Thursday, June 30, 2011

A Strategy to Identify de Novo Mutations in Common Disorders such as Autism and Schizophrenia.

J Vis Exp. 2011 Jun 15;(52). pii: 2534. doi: 10.3791/2534.
A Strategy to Identify de Novo Mutations in Common Disorders such as Autism and Schizophrenia.
Julie G, Hamdan FF, Rouleau GA.
SourceCentre of Excellence in Neuromics, CHUM Research Center and the Department of Medicine, Universite de Montreal.

There are several lines of evidence supporting the role of de novo mutations as a mechanism for common disorders, such as autism and schizophrenia. First, the de novo mutation rate in humans is relatively high, so new mutations are generated at a high frequency in the population. However, de novo mutations have not been reported in most common diseases. Mutations in genes leading to severe diseases where there is a strong negative selection against the phenotype, such as lethality in embryonic stages or reduced reproductive fitness, will not be transmitted to multiple family members, and therefore will not be detected by linkage gene mapping or association studies. The observation of very high concordance in monozygotic twins and very low concordance in dizygotic twins also strongly supports the hypothesis that a significant fraction of cases may result from new mutations. Such is the case for diseases such as autism and schizophrenia. Second, despite reduced reproductive fitness(1) and extremely variable environmental factors, the incidence of some diseases is maintained worldwide at a relatively high and constant rate. This is the case for autism and schizophrenia, with an incidence of approximately 1% worldwide. Mutational load can be thought of as a balance between selection for or against a deleterious mutation and its production by de novo mutation. Lower rates of reproduction constitute a negative selection factor that should reduce the number of mutant alleles in the population, ultimately leading to decreased disease prevalence. These selective pressures tend to be of different intensity in different environments. Nonetheless, these severe mental disorders have been maintained at a constant relatively high prevalence in the worldwide population across a wide range of cultures and countries despite a strong negative selection against them(2). This is not what one would predict in diseases with reduced reproductive fitness, unless there was a high new mutation rate. Finally, the effects of paternal age: there is a significantly increased risk of the disease with increasing paternal age, which could result from the age related increase in paternal de novo mutations. This is the case for autism and schizophrenia(3). The male-to-female ratio of mutation rate is estimated at about 4-6:1, presumably due to a higher number of germ-cell divisions with age in males. Therefore, one would predict that de novo mutations would more frequently come from males, particularly older males(4). A high rate of new mutations may in part explain why genetic studies have so far failed to identify many genes predisposing to complexes diseases genes, such as autism and schizophrenia, and why diseases have been identified for a mere 3% of genes in the human genome. Identification for de novo mutations as a cause of a disease requires a targeted molecular approach, which includes studying parents and affected subjects. The process for determining if the genetic basis of a disease may result in part from de novo mutations and the molecular approach to establish this link will be illustrated, using autism and schizophrenia as examples.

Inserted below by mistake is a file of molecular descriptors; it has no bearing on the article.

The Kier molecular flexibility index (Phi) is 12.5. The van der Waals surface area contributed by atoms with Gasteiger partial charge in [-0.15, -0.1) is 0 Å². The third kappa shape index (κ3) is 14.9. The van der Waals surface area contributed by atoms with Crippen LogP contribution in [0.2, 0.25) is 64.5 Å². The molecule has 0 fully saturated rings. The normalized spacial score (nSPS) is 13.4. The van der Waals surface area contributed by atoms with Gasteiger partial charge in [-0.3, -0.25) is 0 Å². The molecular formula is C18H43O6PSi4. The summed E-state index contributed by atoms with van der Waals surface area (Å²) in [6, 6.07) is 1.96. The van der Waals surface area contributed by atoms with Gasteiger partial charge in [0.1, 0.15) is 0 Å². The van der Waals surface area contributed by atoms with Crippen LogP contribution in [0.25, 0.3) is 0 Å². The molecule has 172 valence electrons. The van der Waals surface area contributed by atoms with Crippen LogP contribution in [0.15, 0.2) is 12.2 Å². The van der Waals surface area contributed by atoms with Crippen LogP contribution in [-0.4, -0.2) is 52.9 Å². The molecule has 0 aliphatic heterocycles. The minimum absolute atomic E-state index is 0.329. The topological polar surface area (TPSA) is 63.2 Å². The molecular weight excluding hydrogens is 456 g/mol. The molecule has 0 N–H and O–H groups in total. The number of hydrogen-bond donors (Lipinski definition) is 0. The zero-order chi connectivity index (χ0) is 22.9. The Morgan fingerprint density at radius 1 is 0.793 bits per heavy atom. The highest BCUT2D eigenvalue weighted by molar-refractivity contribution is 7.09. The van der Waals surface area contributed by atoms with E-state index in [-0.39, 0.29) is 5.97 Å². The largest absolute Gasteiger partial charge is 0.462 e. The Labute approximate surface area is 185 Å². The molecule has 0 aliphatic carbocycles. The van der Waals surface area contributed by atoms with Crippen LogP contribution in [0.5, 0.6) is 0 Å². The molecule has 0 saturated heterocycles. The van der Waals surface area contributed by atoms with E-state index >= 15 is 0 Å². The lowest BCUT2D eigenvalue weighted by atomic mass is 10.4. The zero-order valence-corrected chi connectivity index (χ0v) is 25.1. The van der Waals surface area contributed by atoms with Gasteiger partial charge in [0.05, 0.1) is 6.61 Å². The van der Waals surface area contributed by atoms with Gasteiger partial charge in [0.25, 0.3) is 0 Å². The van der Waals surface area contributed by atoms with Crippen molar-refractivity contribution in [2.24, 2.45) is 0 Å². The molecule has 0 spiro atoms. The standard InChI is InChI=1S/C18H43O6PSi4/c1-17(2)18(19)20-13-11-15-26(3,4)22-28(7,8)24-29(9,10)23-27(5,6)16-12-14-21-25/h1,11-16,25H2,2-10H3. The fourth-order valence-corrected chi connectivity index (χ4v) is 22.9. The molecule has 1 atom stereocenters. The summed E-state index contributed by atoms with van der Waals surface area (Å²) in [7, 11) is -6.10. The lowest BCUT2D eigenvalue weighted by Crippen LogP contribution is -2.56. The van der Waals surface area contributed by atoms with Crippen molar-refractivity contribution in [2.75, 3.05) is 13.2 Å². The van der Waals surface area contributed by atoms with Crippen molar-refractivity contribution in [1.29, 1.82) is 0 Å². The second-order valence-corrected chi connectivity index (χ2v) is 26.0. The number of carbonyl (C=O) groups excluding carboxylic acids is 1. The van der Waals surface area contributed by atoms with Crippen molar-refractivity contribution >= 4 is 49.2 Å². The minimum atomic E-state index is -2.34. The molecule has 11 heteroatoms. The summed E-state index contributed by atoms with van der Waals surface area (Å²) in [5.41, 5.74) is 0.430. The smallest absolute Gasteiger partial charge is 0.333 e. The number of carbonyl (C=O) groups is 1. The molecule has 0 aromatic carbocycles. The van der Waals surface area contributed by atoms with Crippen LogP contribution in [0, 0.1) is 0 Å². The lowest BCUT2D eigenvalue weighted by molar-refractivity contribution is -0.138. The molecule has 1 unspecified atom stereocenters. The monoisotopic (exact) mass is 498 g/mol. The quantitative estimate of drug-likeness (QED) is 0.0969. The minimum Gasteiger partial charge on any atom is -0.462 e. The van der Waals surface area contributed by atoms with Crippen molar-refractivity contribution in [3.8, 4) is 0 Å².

PMID:21712793[PubMed - in process]


Tuesday, June 28, 2011

Influence of paternal age in schizophrenia

Encephale. 2011 Jun;37(3):199-206. Epub 2011 Apr 2.
[Influence of paternal age in schizophrenia.]
[Article in French]
Hubert A, Szöke A, Leboyer M, Schürhoff F.